Academic journal article The Catholic Historical Review

All'indomani del Grande Scisma d'Occidente. Jean le Fèvre Canonista Al Servizio Dei Valois E Il Trattato

Academic journal article The Catholic Historical Review

All'indomani del Grande Scisma d'Occidente. Jean le Fèvre Canonista Al Servizio Dei Valois E Il Trattato

Article excerpt

AWindomani del grande Scisma d'Occidente. Jean Le Fèvre canonista al servizio dei Valois e il trattato De planctu bonorum in risposta a Giovanni da Legnano. By Alessandro Fabbri. (Florence: Edifir Firenze Edizioni. 2013. Pp. 317. euro22,00 paperback. ISBN 978-88-7970-625-4.)

The Great Western Schism (1378-1417) began with disputed papal elections but soon erupted into pamphlet warfare. Urban VI (1378-1389), the Roman claimant, secured support from the jurists Baldus de Ubaldis and Giovanni da Legnano. An early reply on behalf of Clement VII (1378-94), the Avignon claimant, was written by Jean Le Fèvre, a Benedictine with training in canon law at the University of Paris. Le Fèvre became abbot of St. Vaast and entered the service of the French crown during the reign of Charles V (1364-80). His De planctu bonorum, completed in 1379, was specifically directed against the De fletu ecclesiae of the Bolognese professor Giovanni da Legnano. In this book, Alessandro Fabbri provides an overview of the origins of the Schism, the French response to the disputed papal election of 1378, and Le Fèvre's own career and his polemical work. An important part of this book is Fabbri's edition of his subject's tract.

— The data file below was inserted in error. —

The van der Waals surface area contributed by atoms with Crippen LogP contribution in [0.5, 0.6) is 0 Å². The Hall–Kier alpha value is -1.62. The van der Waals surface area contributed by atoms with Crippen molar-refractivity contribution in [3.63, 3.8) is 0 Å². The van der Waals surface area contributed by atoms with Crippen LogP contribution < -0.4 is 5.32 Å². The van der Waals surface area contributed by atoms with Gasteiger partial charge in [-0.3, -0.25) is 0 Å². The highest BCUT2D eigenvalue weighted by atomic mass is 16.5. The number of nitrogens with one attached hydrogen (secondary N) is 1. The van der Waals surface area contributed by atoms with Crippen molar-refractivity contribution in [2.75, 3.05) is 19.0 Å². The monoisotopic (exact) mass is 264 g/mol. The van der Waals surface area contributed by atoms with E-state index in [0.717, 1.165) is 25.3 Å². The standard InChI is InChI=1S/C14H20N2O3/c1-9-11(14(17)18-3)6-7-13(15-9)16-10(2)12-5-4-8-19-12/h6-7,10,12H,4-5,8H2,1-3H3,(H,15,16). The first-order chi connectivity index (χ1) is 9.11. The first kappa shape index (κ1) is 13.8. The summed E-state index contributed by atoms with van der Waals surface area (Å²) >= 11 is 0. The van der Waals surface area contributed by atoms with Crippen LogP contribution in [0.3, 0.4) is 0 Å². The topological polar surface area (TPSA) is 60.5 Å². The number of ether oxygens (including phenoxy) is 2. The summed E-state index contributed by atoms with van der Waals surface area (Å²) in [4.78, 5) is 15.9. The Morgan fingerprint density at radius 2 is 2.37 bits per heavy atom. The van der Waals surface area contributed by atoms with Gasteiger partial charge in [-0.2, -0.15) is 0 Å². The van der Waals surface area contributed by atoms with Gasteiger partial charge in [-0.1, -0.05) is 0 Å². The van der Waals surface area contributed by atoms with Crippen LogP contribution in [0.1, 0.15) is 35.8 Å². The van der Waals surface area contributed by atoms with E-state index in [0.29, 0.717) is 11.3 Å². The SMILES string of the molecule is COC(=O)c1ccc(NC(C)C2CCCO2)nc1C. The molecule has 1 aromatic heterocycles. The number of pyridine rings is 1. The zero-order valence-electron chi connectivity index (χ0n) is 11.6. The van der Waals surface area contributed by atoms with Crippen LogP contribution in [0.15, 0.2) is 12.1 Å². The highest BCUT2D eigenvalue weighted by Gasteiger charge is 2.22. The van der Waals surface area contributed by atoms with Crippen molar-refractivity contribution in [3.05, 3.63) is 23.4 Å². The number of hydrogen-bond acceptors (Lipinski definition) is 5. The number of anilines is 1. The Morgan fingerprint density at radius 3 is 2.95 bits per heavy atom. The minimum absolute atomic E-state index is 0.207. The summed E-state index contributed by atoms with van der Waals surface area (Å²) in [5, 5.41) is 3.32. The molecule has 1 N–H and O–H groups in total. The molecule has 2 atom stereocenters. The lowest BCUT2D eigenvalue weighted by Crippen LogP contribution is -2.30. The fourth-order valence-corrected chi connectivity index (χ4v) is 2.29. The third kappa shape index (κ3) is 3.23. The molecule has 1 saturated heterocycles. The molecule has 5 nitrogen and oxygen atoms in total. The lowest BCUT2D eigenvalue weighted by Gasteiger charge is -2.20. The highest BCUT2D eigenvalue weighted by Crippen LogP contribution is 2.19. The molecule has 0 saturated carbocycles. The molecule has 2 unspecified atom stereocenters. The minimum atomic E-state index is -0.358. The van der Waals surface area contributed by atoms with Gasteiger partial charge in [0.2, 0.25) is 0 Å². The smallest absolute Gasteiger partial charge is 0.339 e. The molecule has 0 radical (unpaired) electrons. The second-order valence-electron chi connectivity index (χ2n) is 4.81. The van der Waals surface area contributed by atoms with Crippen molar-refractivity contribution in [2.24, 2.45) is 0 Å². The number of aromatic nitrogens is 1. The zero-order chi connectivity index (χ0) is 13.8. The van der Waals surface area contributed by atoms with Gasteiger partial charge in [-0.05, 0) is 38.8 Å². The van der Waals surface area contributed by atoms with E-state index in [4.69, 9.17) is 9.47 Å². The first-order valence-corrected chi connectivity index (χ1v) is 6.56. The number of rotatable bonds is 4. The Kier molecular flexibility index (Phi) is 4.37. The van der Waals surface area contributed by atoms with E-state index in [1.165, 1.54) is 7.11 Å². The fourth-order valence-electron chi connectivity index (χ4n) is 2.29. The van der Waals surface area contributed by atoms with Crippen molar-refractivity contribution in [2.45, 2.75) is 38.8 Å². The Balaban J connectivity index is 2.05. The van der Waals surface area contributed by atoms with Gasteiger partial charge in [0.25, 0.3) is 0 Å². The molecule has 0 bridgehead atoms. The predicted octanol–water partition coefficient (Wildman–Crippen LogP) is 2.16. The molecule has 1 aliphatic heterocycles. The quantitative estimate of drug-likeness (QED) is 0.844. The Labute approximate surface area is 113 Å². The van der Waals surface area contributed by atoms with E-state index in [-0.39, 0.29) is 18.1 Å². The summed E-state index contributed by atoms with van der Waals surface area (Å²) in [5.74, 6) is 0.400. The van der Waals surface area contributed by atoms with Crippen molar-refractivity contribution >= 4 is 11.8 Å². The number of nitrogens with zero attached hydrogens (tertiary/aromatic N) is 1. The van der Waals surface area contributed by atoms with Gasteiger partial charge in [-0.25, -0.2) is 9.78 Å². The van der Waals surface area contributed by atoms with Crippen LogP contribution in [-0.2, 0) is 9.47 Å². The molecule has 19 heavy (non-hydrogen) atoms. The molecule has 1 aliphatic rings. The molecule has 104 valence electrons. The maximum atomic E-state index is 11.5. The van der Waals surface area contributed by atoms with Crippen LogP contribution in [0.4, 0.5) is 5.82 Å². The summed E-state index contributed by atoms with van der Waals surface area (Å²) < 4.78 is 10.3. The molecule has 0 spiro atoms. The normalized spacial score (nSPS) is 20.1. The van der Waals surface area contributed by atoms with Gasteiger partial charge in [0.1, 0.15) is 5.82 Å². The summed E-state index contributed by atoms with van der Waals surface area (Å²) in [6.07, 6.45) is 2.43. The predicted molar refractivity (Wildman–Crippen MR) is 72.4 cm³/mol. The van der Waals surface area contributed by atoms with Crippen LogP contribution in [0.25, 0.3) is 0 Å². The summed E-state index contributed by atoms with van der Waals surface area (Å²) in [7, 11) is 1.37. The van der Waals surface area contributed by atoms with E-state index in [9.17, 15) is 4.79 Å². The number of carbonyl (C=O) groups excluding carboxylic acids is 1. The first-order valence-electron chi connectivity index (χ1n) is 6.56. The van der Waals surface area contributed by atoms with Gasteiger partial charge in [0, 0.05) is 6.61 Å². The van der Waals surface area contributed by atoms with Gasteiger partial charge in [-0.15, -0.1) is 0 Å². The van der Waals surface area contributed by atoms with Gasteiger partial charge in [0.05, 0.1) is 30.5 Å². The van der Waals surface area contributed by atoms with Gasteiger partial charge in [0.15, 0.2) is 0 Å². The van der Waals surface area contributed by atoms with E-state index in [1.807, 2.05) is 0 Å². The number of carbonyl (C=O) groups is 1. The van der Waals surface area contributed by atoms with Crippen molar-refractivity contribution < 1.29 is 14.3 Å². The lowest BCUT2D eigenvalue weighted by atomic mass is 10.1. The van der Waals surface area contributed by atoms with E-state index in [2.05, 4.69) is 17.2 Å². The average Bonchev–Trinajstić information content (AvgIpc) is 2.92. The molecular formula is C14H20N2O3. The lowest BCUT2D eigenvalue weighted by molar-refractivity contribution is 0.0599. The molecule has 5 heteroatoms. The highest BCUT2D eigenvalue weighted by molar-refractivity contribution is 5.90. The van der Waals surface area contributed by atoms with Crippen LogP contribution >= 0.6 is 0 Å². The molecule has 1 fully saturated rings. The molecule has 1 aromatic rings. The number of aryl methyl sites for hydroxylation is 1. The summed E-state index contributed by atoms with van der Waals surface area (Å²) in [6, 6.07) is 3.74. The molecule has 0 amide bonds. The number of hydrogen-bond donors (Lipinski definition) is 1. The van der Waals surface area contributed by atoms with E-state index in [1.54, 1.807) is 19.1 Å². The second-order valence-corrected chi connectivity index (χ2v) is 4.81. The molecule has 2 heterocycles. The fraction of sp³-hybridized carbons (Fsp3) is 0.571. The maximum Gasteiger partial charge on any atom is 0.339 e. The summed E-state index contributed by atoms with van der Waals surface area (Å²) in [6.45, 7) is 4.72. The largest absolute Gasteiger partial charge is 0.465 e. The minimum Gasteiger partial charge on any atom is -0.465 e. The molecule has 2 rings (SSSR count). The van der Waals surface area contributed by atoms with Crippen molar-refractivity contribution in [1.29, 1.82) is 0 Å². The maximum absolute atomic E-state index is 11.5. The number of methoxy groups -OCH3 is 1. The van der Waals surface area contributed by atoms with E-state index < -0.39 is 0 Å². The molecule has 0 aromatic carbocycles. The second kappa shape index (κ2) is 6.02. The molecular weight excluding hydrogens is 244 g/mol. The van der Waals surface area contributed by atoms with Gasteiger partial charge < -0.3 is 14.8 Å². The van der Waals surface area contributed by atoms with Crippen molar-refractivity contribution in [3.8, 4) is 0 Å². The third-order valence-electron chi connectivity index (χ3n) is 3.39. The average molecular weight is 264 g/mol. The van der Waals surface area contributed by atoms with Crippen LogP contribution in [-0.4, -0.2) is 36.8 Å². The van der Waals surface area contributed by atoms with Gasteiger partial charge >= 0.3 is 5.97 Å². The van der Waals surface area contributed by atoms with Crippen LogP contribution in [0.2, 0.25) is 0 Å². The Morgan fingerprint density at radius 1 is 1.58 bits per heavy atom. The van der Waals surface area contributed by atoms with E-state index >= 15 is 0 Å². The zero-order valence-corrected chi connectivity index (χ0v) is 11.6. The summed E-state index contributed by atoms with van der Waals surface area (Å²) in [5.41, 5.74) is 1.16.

Fabbri sketches the controversial conclave of 1378, the role of the French crown in ecclesiastical politics, and Le Fèvre's earlier life before settling into his study of the polemics about the papal election. An important part of this study is an outline of the differing casus, or summaries, on which the polemics were based. Giovanni da Legnano used summaries open to an Urbanist interpretation, whereas Le Fèvre used one favorable to Clement. It included an accusation that Bartolomeo Prignano, who became Urban VI, was involved in whipping up the Roman mob to demand choice of a pope from Rome or at least from Italy. …

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